DENNIS ODA / DODA@STARBULLETIN.COM
The Pacific Tsunami Warning Center in Ewa Beach conducted its first Pacific-wide tsunami warning exercise yesterday. During the drill, an actual earthquake occurred in Indonesia, and officials set to monitoring it for a possible tsunami. They included Vindell Hsu, left, Nathan Becker, center Director Charles McCreery, Barry Hirshorn, Brian Shiro, Victor Sardina and Gerard Fryer.
Multiple real earthquakes in the Pacific region underscore the necessity of a tsunami drill
IMAGINE a 21-foot-tall tsunami hitting Hilo Harbor as a Category 4 hurricane with 155-mph winds approaches the islands.
That's what planners at the state Civil Defense headquarters in Diamond Head were dealing with yesterday during a first-ever international tsunami drill that also coincided with the state's annual hurricane exercise.
"Tsunamis are a 24-hour-a-day, seven-day-a-week threat, so it's conceivable that it could happen," said state Civil Defense spokesman Ray Lovell, explaining why the state participated in both the tsunami drill and the hurricane exercise yesterday.
"It gives us an idea of how to deal with a kind of double-whammy," Lovell said.
The international tsunami drill involved a fictional 9.2 magnitude earthquake off Chile yesterday morning. A tsunami from the same area killed 61 people in Hilo in 1960.
Another test for western Pacific countries yesterday afternoon involved a mock 8.8 magnitude earthquake off the Philippines.
At the start of the test just after 9 a.m., a beeping sound filled the Pacific Tsunami Warning Center in Ewa Beach, signaling a mock earthquake off the coast of Chile. Pre-planned messages clearly marked as a drill went out through satellite networks, phone lines, e-mail, and faxes to about 35 different countries.
Charles "Chip" McCreery, director of the warning center, said the drill tested the ability of other countries to receive tsunami messages from the center and of their procedures to get the information to the public.
"We're just the start of a chain of events, and if the chain is broken anywhere along the line, it's not going to work," he said.
In Hawaii, the drill was limited to state and county emergency officials, who went through a list of 19 state agencies to make sure all would be properly warned about the tsunami and hurricane.
American Samoa, Malaysia, Thailand and the Philippines actually practiced evacuations of civilians as part of the drill.
In the Philippines, nearly 1,000 residents staged a mock evacuation in the far-flung coastal village of Buhatan, 210 miles southeast of Manila. Just after dawn, village leaders used a stone and a hammer to ring the bells of a small church, signaling the start of the exodus. Villagers then streamed out of their homes, tugging children and struggling to carry bamboo mats, hammocks, coffee pots and roosters.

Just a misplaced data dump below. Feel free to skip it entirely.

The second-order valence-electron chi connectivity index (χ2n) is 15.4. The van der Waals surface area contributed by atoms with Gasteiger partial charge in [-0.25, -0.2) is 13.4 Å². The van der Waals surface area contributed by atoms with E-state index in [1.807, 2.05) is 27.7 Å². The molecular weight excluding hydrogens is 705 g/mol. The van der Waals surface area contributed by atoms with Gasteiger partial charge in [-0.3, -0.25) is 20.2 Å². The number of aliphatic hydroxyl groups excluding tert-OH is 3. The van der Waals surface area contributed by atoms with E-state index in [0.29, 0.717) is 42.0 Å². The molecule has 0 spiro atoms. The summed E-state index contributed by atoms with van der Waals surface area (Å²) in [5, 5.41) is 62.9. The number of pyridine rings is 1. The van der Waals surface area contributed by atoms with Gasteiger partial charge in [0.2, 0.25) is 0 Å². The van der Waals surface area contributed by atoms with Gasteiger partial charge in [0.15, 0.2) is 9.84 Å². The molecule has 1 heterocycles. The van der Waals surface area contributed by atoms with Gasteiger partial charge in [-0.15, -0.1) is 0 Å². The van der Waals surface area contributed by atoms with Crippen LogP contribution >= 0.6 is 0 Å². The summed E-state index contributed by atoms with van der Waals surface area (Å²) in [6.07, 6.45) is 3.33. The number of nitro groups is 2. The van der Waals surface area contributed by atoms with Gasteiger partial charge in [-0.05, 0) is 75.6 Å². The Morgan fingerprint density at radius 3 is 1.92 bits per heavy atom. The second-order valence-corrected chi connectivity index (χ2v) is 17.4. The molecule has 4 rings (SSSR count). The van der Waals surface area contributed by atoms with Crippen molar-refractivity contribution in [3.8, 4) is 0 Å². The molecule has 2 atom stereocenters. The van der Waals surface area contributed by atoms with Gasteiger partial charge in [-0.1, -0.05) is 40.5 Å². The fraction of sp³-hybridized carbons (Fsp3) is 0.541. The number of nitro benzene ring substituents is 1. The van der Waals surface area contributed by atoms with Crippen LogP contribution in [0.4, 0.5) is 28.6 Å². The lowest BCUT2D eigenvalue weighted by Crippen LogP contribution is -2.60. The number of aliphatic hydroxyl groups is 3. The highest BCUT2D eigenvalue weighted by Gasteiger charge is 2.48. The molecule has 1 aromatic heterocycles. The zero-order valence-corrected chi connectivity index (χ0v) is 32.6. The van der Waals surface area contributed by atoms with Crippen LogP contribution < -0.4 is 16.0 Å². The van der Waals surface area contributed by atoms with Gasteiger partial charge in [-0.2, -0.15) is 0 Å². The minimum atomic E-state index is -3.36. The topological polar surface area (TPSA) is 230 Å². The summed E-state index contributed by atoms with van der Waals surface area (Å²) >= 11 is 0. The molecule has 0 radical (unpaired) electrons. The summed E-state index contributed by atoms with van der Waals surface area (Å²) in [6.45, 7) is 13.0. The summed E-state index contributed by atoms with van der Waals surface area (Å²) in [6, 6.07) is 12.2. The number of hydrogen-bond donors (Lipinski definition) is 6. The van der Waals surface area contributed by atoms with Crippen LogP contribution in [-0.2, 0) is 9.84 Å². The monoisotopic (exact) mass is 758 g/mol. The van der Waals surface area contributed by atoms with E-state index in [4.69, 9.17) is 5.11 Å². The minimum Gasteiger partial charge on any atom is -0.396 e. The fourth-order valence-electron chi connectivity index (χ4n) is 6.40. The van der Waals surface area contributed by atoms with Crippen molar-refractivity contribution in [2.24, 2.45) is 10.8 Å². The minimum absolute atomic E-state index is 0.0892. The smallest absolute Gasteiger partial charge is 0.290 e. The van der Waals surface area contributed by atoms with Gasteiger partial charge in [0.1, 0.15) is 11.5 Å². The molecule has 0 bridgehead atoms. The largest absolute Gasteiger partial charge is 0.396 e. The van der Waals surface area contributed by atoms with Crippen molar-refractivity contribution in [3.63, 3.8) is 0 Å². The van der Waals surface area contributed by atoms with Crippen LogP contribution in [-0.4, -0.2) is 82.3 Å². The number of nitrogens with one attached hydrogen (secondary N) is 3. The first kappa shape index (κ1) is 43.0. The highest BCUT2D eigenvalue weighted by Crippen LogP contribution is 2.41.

McCreery said there were a few minor glitches in the international drill.
DENNIS ODA / DODA@STARBULLETIN.COM
Victor Sardina, left, Brian Shiro, Gerard Fryer and Charles McCreery, director of the Pacific Tsunami Warning Center, monitored the computer data during yesterday's Pacific-wide drill.
Some countries had not updated their contact list before the drill, so the center did not have correct phone numbers when they tried to follow up with phone calls to officials.
However, during an actual tsunami, the center may not have enough staff to make calls to each country affected, McCreery said.
"We would like to call people if we can, but it's not a guarantee," he said.
A noticeable difference between the exercise and a real event was that the phones in the center were silent. Normally, as soon as warnings go out, the center is flooded with calls from government officials and media from around the world, with the scientists trying to answer questions while monitoring seismic activity on their computer monitors.
As if to emphasize the reason for the test yesterday, several real earthquakes hit the Pacific region before and during the test, including an aftershock from the Tonga earthquake earlier this month and an earthquake north of New Zealand that generated a minor local tsunami yesterday.
There were also three quakes off the coast of Indonesia.
A magnitude 5.8 earthquake rattled Tonga at the same time that emergency authorities on the country's islands were broadcasting simulated earthquake alerts as part of the Pacific-wide simulation. The quake was the latest in a string of aftershocks to hit the country since a powerful 7.8 quake on May 4 that generated a small nondestructive tsunami.
Tonga's National Disaster Office deputy director, Mali'u Takai, said people in the Ha'apai island group near the epicenter of yesterday's quake felt the ground move as officials were broadcasting mock tsunami warnings.
The National Disaster Office was "bombarded with questions" as the quake hit in the midst of the tsunami test, Takai said. He added that authorities should have done more to make clear to residents that the warnings, broadcast on local radio stations, were part of a test.
McCreery said interest in yesterday's test can be attributed to the December 2004 tsunami in the Indian Ocean that left at least 216,000 people dead or missing and led to international calls for a better warning system.
"We viewed it (yesterday's drill) as a success before the exercise started because of so much interest in participating," McCreery said. A number of countries that are not part of the 28-nation tsunami-warning system participated in the drill and are looking at developing tsunami warning plans, he said.
Governments will evaluate the drill and report back over the next few weeks to the United Nations Educational, Scientific and Cultural Organization, which organized the test. Officials hope that the drill will become an annual event.
Star-Bulletin reporter Craig Gima and the Associated Press contributed to this story.